• Regularly update software and apps to prevent security issues
  • Limit automatic connections such as Wifi & Bluetooth
  • Avoid public Wifi connections if you can, especially when uploading files and using sensitive information

These US resources provide more advice about using technology from the National Network to End Domestic Violence. This includes messaging and video conferencing services.

  • Video Conferencing & Digital Communication Platforms: Comparison Chart
  • Using Technology to Communicate with Survivors During a Public Health Crisis
  • How to Operate as a Remote Workplace During a Public Health Crisis

Community Research can help community groups learn how to run webinars. Webinars are for large group discussions, not individual support or group support.

It is important to review rapid changes made to services including a changes that rely on technology. These changes may have created new ways of working, but they may also have introduced new barriers or risks to safety for victims/survivors. The US-based National Network to End Domestic Violence encourages re-assessing these decisions to adopt new technology. They have created a Digital Services Toolkit which has a number of resources that can help.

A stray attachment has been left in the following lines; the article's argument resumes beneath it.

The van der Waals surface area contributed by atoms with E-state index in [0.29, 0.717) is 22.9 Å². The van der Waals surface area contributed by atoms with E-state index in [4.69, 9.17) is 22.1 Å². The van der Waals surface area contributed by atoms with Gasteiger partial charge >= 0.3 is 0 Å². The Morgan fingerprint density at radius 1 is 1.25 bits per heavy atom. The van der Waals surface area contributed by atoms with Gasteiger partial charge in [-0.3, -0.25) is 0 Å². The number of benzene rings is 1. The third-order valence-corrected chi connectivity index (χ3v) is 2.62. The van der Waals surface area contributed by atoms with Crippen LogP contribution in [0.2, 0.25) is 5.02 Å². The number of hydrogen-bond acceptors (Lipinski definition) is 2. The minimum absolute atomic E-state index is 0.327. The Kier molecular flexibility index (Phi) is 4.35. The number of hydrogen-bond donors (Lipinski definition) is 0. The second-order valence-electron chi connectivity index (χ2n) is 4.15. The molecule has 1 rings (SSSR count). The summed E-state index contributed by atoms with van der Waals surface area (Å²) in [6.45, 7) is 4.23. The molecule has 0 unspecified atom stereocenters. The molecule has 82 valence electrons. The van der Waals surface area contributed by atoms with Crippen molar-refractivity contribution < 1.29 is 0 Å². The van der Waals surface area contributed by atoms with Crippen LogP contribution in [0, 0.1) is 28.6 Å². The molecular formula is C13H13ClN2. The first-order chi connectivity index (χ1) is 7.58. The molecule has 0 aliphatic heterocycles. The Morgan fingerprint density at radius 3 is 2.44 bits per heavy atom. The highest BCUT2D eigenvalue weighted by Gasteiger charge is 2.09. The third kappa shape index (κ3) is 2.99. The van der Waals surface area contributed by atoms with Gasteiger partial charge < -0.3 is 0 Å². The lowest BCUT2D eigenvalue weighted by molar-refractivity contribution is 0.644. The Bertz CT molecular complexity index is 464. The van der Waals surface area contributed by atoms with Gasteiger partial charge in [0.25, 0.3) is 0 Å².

Key questions to ask are whether the changes still fit and if the changes effectively address safety for victims. These articles from Australia address how to document the changes and how to assess rapid service changes


Key messages for people experiencing or using violence

It's important that people know family and sexual violence services are still open and how to get help.

If you use social media or have a website, tell people you are still open and how to contact you.

You can also share this webpage listing national family and sexual violence helplines that are open.

Remind victim/survivors to look for this icon at the bottom of websites. The icon opens the website. When you open the website by clicking on the icon, it won't appear in an internet browser history. It has information on getting help.